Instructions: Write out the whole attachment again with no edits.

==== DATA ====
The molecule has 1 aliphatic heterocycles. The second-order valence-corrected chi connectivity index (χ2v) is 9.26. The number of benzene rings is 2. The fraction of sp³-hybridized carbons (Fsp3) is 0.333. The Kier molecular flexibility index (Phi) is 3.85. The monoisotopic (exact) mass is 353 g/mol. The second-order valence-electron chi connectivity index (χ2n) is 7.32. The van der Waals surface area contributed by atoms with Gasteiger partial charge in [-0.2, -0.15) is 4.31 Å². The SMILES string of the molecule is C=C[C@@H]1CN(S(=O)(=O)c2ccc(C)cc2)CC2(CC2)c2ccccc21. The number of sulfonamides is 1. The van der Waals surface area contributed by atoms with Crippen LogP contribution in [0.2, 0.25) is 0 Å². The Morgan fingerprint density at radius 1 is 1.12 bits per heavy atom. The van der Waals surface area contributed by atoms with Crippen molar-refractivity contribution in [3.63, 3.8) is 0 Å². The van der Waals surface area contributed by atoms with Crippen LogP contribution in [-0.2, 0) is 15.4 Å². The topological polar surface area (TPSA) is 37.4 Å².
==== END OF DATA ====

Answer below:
The molecule has 1 aliphatic heterocycles. The second-order valence-corrected chi connectivity index (χ2v) is 9.26. The number of benzene rings is 2. The fraction of sp³-hybridized carbons (Fsp3) is 0.333. The Kier molecular flexibility index (Phi) is 3.85. The monoisotopic (exact) mass is 353 g/mol. The second-order valence-electron chi connectivity index (χ2n) is 7.32. The van der Waals surface area contributed by atoms with Gasteiger partial charge in [-0.2, -0.15) is 4.31 Å². The SMILES string of the molecule is C=C[C@@H]1CN(S(=O)(=O)c2ccc(C)cc2)CC2(CC2)c2ccccc21. The number of sulfonamides is 1. The van der Waals surface area contributed by atoms with Crippen LogP contribution in [0.2, 0.25) is 0 Å². The Morgan fingerprint density at radius 1 is 1.12 bits per heavy atom. The van der Waals surface area contributed by atoms with Crippen molar-refractivity contribution in [3.63, 3.8) is 0 Å². The van der Waals surface area contributed by atoms with Crippen LogP contribution in [-0.2, 0) is 15.4 Å². The topological polar surface area (TPSA) is 37.4 Å².